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Oblomovs and Goncharovs

May 19, 2017

Languagehat on Ivan Goncharov’s Oblomov (Обломов, 1859):

Unfortunately, the first segment is by far the best, and it makes up only a quarter of the novel (the first of four parts). Oblomov and his lazy, incompetent, but loyal servant Zakhar (who’s looked after him since childhood, pulling off and putting on his boots and brushing his coat) are magnificent characters, straight out of Gogol […]

But alas, the main characters apart from Oblomov are his childhood friend Stolz (whose father was German and mother Russian) and his great love Olga, and they are both straight from the prop room. They are of the finest cardboard and lovingly decorated, but still, he is the active Role Model (to set against Oblomov’s passive Bad Example), and she is the Angelic Woman, and as soon as they enter the picture the novel goes dead as a work of art. […] There are wonderful moments and descriptions throughout, but basically the book turns into one of those sad realist works in which the characters illustrate life principles that it hopes to inculcate into the reader and society at large (Chernyshevsky’s What Is to Be Done being the locus classicus). The last section should have been cut altogether, and the previous two should have been much shorter and funnier.

Tom agrees:

You may make it sound worse than it is, but everything you say is accurate. The Rousseau-like section, the pedagogical idyll, is brutal.

Alexei K. sees it differently:

Like most novels, Oblomov would benefit from a skilled editor’s scissors but cutting out part four – the story of the protagonist’s slide into a numb, drowsy, half-conscious happiness in Agafia’s soothing arms – would disfigure the novel, destroying the sombre symmetry between its beginning and ending. “Shorter” is almost always sound advice; “funnier,” not necessarily – Oblomov is one of the saddest books I’ve read.

laowai adds:

It would be odd if a novel whose primary theme is inertia didn’t involve repetition and longueurs.

Pisarev in 1861 thought Oblomov did anything but try to inculcate life principles into the reader:

Anyone who has read The Frigate Pallas or Oblomov will not find my opinion surprising. Ever tranquil, never carried away, our novelist brashly walks up to the convoluted problems of the public and private life of his heroes and heroines; without passion or prejudice he examines the situation, giving himself and the reader a most clear and detailed account of its minor idiosyncrasies, adopting the point of view of each of the characters in turn, without manifesting a strong sympathy for any of them, but understanding all of them in his way. He picks apart the situation and the qualities of his characters, but always refrains from pronouncing a final verdict.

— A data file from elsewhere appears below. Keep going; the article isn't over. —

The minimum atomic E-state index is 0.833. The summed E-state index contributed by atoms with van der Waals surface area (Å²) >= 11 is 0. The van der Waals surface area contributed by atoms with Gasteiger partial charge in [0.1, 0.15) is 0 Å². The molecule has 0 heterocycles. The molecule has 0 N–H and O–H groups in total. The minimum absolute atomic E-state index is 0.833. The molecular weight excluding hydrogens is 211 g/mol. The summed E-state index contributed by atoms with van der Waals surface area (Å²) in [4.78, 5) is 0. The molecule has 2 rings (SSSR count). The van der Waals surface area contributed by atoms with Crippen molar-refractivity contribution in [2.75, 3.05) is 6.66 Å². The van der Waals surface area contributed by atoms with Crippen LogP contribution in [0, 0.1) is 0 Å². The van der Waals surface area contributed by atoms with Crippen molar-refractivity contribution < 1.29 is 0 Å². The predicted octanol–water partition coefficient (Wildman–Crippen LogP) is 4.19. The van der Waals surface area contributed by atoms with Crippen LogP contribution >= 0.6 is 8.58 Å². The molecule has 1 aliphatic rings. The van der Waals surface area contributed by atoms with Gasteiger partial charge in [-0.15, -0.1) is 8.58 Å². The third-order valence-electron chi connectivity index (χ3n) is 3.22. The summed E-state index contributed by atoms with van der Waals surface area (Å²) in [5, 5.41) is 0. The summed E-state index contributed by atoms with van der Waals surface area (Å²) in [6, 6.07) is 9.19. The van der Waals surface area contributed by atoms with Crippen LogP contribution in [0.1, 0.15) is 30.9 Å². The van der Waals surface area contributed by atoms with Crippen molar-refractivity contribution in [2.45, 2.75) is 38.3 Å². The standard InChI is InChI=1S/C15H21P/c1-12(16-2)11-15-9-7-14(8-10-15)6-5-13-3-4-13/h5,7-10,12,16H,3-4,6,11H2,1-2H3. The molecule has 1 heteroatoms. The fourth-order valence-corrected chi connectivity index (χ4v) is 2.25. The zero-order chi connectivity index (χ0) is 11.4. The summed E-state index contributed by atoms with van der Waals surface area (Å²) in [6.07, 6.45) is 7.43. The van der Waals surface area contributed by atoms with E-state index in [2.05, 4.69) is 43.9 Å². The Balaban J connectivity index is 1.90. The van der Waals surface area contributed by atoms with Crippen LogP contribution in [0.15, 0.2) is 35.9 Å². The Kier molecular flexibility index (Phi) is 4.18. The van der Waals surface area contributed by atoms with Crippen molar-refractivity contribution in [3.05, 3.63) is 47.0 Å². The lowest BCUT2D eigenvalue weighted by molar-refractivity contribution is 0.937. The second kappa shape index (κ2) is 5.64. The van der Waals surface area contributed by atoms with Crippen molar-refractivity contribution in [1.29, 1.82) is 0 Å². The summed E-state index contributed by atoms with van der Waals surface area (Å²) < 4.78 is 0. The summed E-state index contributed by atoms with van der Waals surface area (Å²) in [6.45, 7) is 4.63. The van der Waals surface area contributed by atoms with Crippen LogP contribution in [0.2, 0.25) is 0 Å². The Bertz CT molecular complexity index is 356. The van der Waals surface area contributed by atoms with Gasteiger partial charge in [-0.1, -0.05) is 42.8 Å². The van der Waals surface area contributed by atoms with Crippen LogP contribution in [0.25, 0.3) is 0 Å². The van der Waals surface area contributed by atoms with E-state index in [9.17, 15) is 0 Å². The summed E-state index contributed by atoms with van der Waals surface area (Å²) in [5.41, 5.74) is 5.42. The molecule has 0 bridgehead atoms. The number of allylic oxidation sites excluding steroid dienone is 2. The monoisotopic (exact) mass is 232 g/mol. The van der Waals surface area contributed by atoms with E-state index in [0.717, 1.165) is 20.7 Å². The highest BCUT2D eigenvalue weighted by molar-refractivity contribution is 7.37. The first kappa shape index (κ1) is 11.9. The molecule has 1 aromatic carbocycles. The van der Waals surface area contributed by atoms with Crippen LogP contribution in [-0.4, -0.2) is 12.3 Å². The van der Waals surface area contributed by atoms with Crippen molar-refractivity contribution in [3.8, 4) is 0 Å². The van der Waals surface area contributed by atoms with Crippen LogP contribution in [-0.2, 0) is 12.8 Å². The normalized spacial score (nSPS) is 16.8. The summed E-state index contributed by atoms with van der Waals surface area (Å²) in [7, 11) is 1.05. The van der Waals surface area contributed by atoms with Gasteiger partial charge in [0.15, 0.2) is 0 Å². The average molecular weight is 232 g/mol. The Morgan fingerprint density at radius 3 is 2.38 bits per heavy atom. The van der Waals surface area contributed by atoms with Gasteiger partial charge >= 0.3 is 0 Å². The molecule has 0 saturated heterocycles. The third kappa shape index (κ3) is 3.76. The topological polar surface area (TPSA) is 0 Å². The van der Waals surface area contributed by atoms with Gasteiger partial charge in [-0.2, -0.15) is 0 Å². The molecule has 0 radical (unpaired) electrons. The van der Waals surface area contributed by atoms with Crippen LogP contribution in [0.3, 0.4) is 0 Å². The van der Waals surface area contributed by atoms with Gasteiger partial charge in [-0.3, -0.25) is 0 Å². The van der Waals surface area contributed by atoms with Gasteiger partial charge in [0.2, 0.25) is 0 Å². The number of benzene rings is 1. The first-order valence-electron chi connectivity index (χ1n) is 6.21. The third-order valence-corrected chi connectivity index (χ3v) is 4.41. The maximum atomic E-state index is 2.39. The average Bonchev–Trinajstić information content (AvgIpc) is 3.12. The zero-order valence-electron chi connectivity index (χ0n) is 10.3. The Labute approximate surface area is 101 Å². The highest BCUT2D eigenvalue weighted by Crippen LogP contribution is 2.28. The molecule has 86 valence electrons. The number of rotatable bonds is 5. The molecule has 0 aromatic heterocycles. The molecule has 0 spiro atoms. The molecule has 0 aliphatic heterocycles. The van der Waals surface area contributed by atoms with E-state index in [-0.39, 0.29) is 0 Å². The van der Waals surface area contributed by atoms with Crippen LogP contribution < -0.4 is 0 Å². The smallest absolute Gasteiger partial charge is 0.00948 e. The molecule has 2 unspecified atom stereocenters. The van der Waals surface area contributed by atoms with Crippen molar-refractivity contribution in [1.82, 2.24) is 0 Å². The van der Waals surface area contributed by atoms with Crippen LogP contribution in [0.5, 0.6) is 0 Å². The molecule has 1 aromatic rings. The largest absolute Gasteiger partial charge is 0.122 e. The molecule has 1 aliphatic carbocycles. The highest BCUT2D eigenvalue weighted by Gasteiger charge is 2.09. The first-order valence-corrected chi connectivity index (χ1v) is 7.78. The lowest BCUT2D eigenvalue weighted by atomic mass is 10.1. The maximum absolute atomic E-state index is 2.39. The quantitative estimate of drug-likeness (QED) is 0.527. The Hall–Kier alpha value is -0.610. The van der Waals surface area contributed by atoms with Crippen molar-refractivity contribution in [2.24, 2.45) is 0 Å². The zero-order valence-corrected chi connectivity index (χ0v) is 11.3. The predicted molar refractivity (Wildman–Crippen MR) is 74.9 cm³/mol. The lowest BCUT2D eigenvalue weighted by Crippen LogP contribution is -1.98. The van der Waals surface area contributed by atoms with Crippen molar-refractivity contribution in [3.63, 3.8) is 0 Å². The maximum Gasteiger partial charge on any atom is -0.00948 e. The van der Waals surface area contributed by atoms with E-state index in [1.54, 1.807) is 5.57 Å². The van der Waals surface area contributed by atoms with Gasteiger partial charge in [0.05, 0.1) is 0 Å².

Similarly, Dostoevskii called Goncharov a man who had

the soul of a petty official, not an idea in his head, and the eyes of a steamed fish, whom God, as if for a joke, has endowed with a brilliant talent.

In the 1860s the story of Oblomov and Ol’ga was so romantic it made women swoon like Pushkin, Turgenev, or Ostrovskii could:

Goncharov’s “Ol’ga,” before our eyes, made such an impression on one very lovely, intelligent, and young lady that she covered her eyes with her hand, began to shake her little head, and declared, “Oh, how I would like to meet Oblomov, fall in love with him, and make him love me.”

And by the 1880s some readers found Oblomov shockingly sexy:

“I know he’s a great artist, but so much the worse—you must admit there are arousing subjects in him.” Asked what she means, she whispers “elbows” and goes on to elaborate, “Don’t you remember… how that one… the hero at some point… admires the bare elbows of his… of some very simple lady?” (words in quotes translated by Pevear and Volokhonsky)

Goncharov thought Turgenev was stealing his ideas around the time Oblomov came out, and would eventually think Auerbach and Flaubert were also parasites on his genius.

Once I complained that I’d heard too much about Oblomov before reading it to find it interesting. I think I’m coming around to where I’ve heard enough that’s contradictory that it’s interesting again. Do read LH’s full post, including the comments.

2 Comments leave one →
  1. May 19, 2017 12:33 pm

    Oh, how tired I got of those elbows! (Talk about a weird fetish.) But I’ll be very curious to know what you make of it when you get around to it. I’m currently halfway through Горькая судьбина, which is a masterpiece — why isn’t Pisemsky more widely recognized and appreciated? I can’t even find a video of the play online!

  2. May 20, 2017 6:25 am

    These bare elbows are probably no more weird than Elsbeth Leverkühn’s stockinged ankles or the white, bare, fuzzy arms so familiar to Prufrock. Set against Dostoyevsky’s fetishes, they are positively innocent, or at least natural and healthy. Do you recall Godunov-Cherdyntsev talking to himself about the appalling hygiene of those garden trysts in Oblomov – crinolines, wet benches and all?

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